15 ways in which editing a novel is like grooming a beard

15 ways in which editing a novel is like grooming a new beard

1. See the goatee shape? The strongest growth in the middle? That’s the remains of the old beard I mostly shaved away in early summer. It’s the genesis idea of the story and the backbone of the structure.

2. My task is to grow and groom the whole beard until it all looks like that old strong part.

3. Also to prevent the strong part from growing out of control while the other parts catch up.

4. To shape the whole into a seamless story so the joints don’t show.

5. It will happen. Beards grow at their own pace. (Note to teenaged boys: there’s no point straining. That will only produce broken veins or haemorrhoids, and you don’t want them.) Just write the thing and continue writing the thing and write the damn thing until it’s finished. Then there’ll be something to work with.

6. Salt and pepper is one thing, but patches of white amid the dark hair is another thing altogether. I always had a white streak on my chin. My first youthful beard earned me the nickname Badger, but fortunately only for the duration of my time on that particular ship. When a beard displays areas of different colours, it can make shaping the thing a bit more complicated. Should the scissors follow that colour? Or stick with the contour? A balance between the two? Like with action and internal dialogue, you know? Description and movement. Pace and depth. Finding the right balance is good.

7. Talking of colour, you see those strongest black hairs? Some of them have a different texture to their brothers. I look forward to wearing an all-white ancient mariner’s beard one day, but until then I need to keep an eye out and stop those dominant suckers from growing out proud of the desired shape. Yes, certain secondary characters, I’m looking at you.

8. Nose hairs. Necessary for air filtration, but unsightly. And they tickle like hell if you let them grow out of your nostrils into your moustache! Just when you’re dropping off to sleep: watery eyed Sneezes-R-Us. Gah! No one needs to see them. Remove. Info dumps, anyone?

9. Getting close up to a convex mirror leaves you with nowhere to hide. Lines of life experience and a prominent nose displaying the open pores of puberty, come on down! Fair enough. It is what it is. Backstory. But hey, in a certain light, those open pores look like blackheads. Not the desired effect. Have I done everything I can to provide a word picture for my readers that’s as near as possible to the picture in my head?

10. No one I know owns one of those soup-strainer moustaches. After leaving mine to grow that big a few times, I know it isn’t my favourite style. Let people see my smile and hear my voice. Ah, there it is: voice. Edit out whatever muffles my voice, but don’t edit away the voice itself. My voice is what makes my work, my work.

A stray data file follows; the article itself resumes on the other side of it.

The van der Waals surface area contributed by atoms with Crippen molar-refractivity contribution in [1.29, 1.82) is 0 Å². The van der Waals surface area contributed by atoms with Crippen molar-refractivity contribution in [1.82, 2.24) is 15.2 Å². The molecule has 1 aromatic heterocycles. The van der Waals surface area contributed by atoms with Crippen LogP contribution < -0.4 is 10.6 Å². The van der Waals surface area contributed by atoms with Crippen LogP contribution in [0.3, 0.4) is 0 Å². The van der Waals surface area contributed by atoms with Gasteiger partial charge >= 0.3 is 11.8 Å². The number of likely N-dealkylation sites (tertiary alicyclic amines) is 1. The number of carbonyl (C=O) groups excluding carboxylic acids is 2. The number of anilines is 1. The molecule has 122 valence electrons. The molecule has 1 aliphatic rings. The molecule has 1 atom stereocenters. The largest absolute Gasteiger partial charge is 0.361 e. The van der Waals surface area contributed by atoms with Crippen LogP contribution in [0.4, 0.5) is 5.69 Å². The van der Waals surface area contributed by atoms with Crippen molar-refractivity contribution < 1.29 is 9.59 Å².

11. Rogue hairs grow on my upper cheeks and my neck. They’re never going to join the beard and they don’t belong in the shape. Shave them off. Surplus words.

12. Use good quality, sharp scissors. That’s how to avoid those eye-watering unexpected pulls. Learn editing skills. Keep on learning. Never stop learning. Take Angela James’s superb Before You Hit Send course. It’s the best writing course I’ve ever taken.

13. The particularly scruffy bit beneath my scissor-finger is old scar tissue. It’ll always be a small bare patch in the beard. I recognise and accept it. When the beard is fully grown it’ll be covered. It’s good to recognise and accept my writing weaknesses. Denying them is futile. Can’t turn a blind eye to something and fix it too.

14. While it’s growing, I don’t need a barber. I can shape it to a good finish. But if I were to find myself up for some literary award, say, about to face bright lights and put my fuzzy face on the TV for all to see, you can bet I’d have a professional do his or her thing. Editors. It’s their job. Let them do it.

15. I always trim my beard before a shower. Dry beard hair, un-shampooed and unconditioned, is best for cutting. Yes, of course I shampoo and condition my beard! After which, it goes all soft and fluffy and odd little hairs stick out here and there. Time for a quick re-visit from the shiny scissors. It’s never too late to tidy up an oversight.

Tagged , , . Bookmark the permalink.

6 Responses to 15 ways in which editing a novel is like grooming a beard

  1. Claire says:

    Next time I’m grooming my beard I will definitely keep all of this in mine 😉 No. 5 really resonated with me writing wise though – I was planning to steam ahead with my WIP, but it’s determined to come at its own pace, so I’ve finally learned to let it do its thing in its own time!

  2. Henry Anderson says:

    Thank you David. Reading this was a doubly enriching learning experience as I’m struggling with a novel at the moment and growing a beard.

    • David Bridger says:

      You’re welcome, Henry. 🙂

      I find growing my beard a wonderfully freeing thing. Some summers I shave it off just for the pleasure of growing it again a few weeks later.

      I hope your novel relents soon and gives you pleasure instead of a struggle.

Leave a Reply

Your email address will not be published. Required fields are marked *

This site uses Akismet to reduce spam. Learn how your comment data is processed.

  • Want to get notification of my blog posts by email?